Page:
Most Memphians, whether it be through Piggly Wiggly or the Pink Palace, are at least somewhat familiar with Clarence Saunders. Famous in his own time for inventing the self-service grocery store in 1916, Saunders quite literally revolutionized grocery shopping. Though he lost much of his fortune and was forced to sell the partially completed Pink Palace due to stock market woes, Saunders wasn’t done innovating by a long shot.
A large part of this new digital collection focus on Saunders’ second grocery store model: Keedoozle. Perhaps the best way to describe Keedoozle is as a giant vending machine for all your grocery shopping needs. Insufficient technology of the day prevented Saunders’ aotumation vision from achieving its true potential and the concept never took hold.
This collection was digitzed by Rhodes Alumnus and occasional Histroy Department volunteer Matthew Moore.
View the collection, including materials from both grocery store chains here.
Joe Lowry has donated a small collection of 70 photographs that feature some incredible aerial shots of Memphis. A label on the box suggested that these photos were shot by the Secret Service in preparation for a visit from President Nixon in 1968. Actually, the photos date to about 10 years later, and it is very likely that they were shot in preparation for President Carter’s visit to Memphis in December of 1978 for the Democratic Midterm Convention. Included in the images are numerous shots of the interior and exterior of Cook Convention Center, where the convention was held, and photos of the Holiday Inn Rivermont, where the President and First Lady spent the night.
Take a look at the photos and you’ll be able to see some pretty great views of Memphis as it was growing and changing.
There are a couple of very striking images of downtown that show the immediate aftereffects of urban renewal:
Or, check out Poplar and Park near St. Francis Hospital:
Several photos cover the Medical District. Here is Baptist Hospital with its very visible helipad:
There are even a few color photos to round out the collection.
Enjoy! And thank you, Joe!
Black Monday Arrests
Marching on Beale Street
Freedom Sunday Meeting
Picketing on Main Street
This week we launch a new Civil Rights Collection, combining materials from various manuscript collections, including the Frank Holloman Collection, the George W. Lee Collection, the A.W. Willis, Jr. Collection, the Arthur L. Webb Collection, and the Catholic Human Relations Council Papers.
Eldon Holliday began curating this collection as an intern, but in the process of working on it we hired him to work full-time in the History Department. (And we started calling him “Chip.” He’s okay with that, but not “Chipper.” Just an FYI.) It is all a well-developed plan to make sure that he keeps doing great work like this and that he continues to add to this particular collection along the way.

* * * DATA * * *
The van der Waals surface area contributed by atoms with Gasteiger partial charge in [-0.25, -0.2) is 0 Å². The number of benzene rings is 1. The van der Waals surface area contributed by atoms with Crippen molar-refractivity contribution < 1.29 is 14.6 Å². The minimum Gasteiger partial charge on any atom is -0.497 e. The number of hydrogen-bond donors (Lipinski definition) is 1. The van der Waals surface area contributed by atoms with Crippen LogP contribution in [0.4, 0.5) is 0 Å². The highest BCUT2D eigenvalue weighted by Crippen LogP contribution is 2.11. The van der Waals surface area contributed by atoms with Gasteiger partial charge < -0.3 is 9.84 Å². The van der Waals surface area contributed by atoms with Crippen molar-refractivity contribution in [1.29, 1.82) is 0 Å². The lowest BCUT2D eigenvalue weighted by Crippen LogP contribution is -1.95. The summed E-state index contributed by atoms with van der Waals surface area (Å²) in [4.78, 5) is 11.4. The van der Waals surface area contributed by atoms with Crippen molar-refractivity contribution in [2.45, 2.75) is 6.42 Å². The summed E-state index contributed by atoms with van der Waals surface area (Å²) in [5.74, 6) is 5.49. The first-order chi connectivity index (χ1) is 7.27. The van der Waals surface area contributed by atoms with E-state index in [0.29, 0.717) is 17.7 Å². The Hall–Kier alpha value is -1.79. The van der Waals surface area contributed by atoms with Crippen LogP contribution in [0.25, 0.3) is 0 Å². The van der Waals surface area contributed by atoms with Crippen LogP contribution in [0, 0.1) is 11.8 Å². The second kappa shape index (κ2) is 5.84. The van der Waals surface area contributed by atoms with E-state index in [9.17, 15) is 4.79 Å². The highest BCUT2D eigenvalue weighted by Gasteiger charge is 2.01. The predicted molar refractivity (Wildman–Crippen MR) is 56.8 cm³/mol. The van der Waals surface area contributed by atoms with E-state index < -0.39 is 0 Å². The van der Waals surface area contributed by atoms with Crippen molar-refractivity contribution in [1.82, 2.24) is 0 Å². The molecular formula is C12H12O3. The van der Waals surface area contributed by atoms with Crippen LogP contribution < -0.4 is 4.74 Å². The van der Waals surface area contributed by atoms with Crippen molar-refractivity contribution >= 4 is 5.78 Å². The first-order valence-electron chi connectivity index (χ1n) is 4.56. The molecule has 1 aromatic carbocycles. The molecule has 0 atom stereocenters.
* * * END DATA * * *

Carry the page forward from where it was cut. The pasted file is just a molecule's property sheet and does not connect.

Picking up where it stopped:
This digital collection also contains a slide show, entitled The Unfulfilled Dream: A History of Race Relations and Civil Rights in Memphis since the Civil War, and images from an earlier version of the Civil Rights Digital Collection.
2013 marked the 175th anniversary of the Memphis Chamber, and to celebrate the Chamber donated this digital collection to the Memphis Room. Our many thanks to the Chamber’s Director of Operations, Eric Elam, for scanning all of these files for us.
Included are annual minutes and publications, photographs, resolutions, news clippings, marketing materials, and more from across the years. (Additional photographs and newspaper clippings will be added in the coming months.)
We’re really not supposed to play favorites, as everything in this collection is pretty awesome, but… The film footage from this collection is just incredible!
This document, created by Shirley Neely, is an oft-requested resource in the Memphis Room. Featuring a transcription and compilation of the records of one of the largest slave dealers in Memphis during the middle part of the 1800s, this manuscript is now available in its entirety in the archive. Pages 1-38 are a day-to-day accounting by Isaac Bolton for the months of March and April 1865. Pages 39-79 list the names of slaves, purchase prices, etc. Pages 80-91 include entries for sale of slaves. Pages 92-99 are transcriptions of correspondence and the last section includes newspaper articles and advertisements.
…that after World War II, Memphis “adopted” a Dutch town known for its cotton manufacturing? School children around Memphis filled cigar boxes with household items to ship to the families in Enschede, Netherlands, while clothes and books were collected to help replace that which was lost in the war. Read all about it here:
For more information, the Memphis – Enschede Ties collection is available in the Memphis Room. Come take a look!